Laser Blog

Articles tagged "linux"

108 ZFS and Linux?

Sunday 18th May, 2008

This is concerning a cryptic entry from the blog of Jeff Bonwick. The two guys in the photos (follow the link) are Linus Torvalds and Jeff Bonwick. Jeff Bonwick is maybe not quite as well known as Linus Torvalds. He's the CTO of Storage Technologies at Sun Microsystems, he's also the ZFS development team leader, and his blog pretty much focuses on ZFS.

So, what's this about? Aren't there supposed to be licensing issues with Linux and ZFS? All I can assume when Jeff Bonwick says:

All I can say for the moment is... stay tuned."
is that there are "talks about talks". There are certainly interesting possibilities, ZFS is impressive stuff.


103 Hotmail doesn't work with Firefox 2.0 and GNU/Linux

Monday 11th February, 2008

Personally, when I first saw the headline, I thought, "So what?" However on closer reading, it seems that Hotmail has been deliberately rigged not to work with Firefox 2.0 and GNU/Linux. To work around it, all you need to do is use User Agent Switcher to masquerade as Firefox running on Windows, and it works just fine. There is no technical reason why it shouldn't work, this just seems to be a deliberate attempt to block Linux users from Hotmail.

The funniest part of this whole story is when the author contacted Hotmail support with his woes, explaining that Firefox 2 wasn't fully supported under GNU/Linux, and he received a reply recommending him to use Outlook Express, as well as details of the steps required to set up Outlook Express on Windows XP and Vista.


102 Linux security tips from the pros

Sunday 27th January, 2008

I'm always interested in security tips for Linux. This article is short and sweet and contains brief snippets of advice from the likes of Ted Ts'o, Andrew Morton, Linus Torvalds, and Fyodor (yes, he of Nmap fame) on how they secure their Linux desktops and networks.


100 Malicious commands

Wednesday 28th November, 2007

There's an alarming post on the Ubuntu forums warning of a recent trend whereby new Ubuntu Linux users are being tricked into running dangerous commands which will delete home directories, or overwrite the system disk, or the like.

One of the great strengths of Linux in particular and Open Source software in general has been the approachability and helpfulness of the community, and it seems some dweebs think its funny to exploit this openness and trick a new user to trash their system.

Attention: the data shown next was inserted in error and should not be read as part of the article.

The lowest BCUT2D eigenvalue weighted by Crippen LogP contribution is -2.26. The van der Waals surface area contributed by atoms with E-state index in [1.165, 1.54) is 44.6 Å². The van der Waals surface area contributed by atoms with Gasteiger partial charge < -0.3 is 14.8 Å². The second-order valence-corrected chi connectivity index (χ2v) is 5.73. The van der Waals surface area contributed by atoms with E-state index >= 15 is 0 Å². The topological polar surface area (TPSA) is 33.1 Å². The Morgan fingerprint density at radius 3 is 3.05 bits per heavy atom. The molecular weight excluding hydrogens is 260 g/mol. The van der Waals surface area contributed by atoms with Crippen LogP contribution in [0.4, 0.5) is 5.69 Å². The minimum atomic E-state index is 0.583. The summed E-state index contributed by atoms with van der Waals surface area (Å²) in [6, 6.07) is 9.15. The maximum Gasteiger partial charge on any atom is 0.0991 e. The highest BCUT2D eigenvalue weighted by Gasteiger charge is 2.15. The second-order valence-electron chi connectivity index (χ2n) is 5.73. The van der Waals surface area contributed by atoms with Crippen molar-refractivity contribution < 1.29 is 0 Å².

It's made me think. A significant part (**) of the security of a system lies in the users. Linux and Unix have always been professional operating systems, written by professionals, for use by professionals. When you use the command line to ask a *nix system to do something, the assumption is that you know what you're doing. That system won't ask you if you're sure you want to do what you've typed. It'll just do it. I don't think that should change. For me it's part of the attraction.

I've only used Ubuntu once. I was impressed, but not that much that I would leave the distro I currently use :) . It seemed to me that the Ubuntu people have made it possible to do pretty much anything you might want to do using the GUI, and this is the attraction that has brought in many (welcome!) newcomers to Linux. However the command line is far more powerful and flexible than any GUI, and as people slowly come to realise this and naturally start experimenting, I feel more issues of a similar nature may arise.

If you want your PC (running Linux or Windows) to remain safe and secure, you need to have a particular mindset. "Wary" probably describes it. "Keeping it simple" and experience definitely helps.

(** This is not to say that all systems are equal. Not by a long shot.)


91 Analysis of a cracked Linux host

Saturday 18th August, 2007

Sadly, another case of link rot.
Rob. April 2015.

This is a fascinating analysis of a cracked Linux host. The cracker seems to have made a number of fundamental mistakes which led to the owner becoming concerned as to why some services weren't running. The owner then called in a friend (the author) who started to analyse why the server was behaving so unusually. Well worth a read.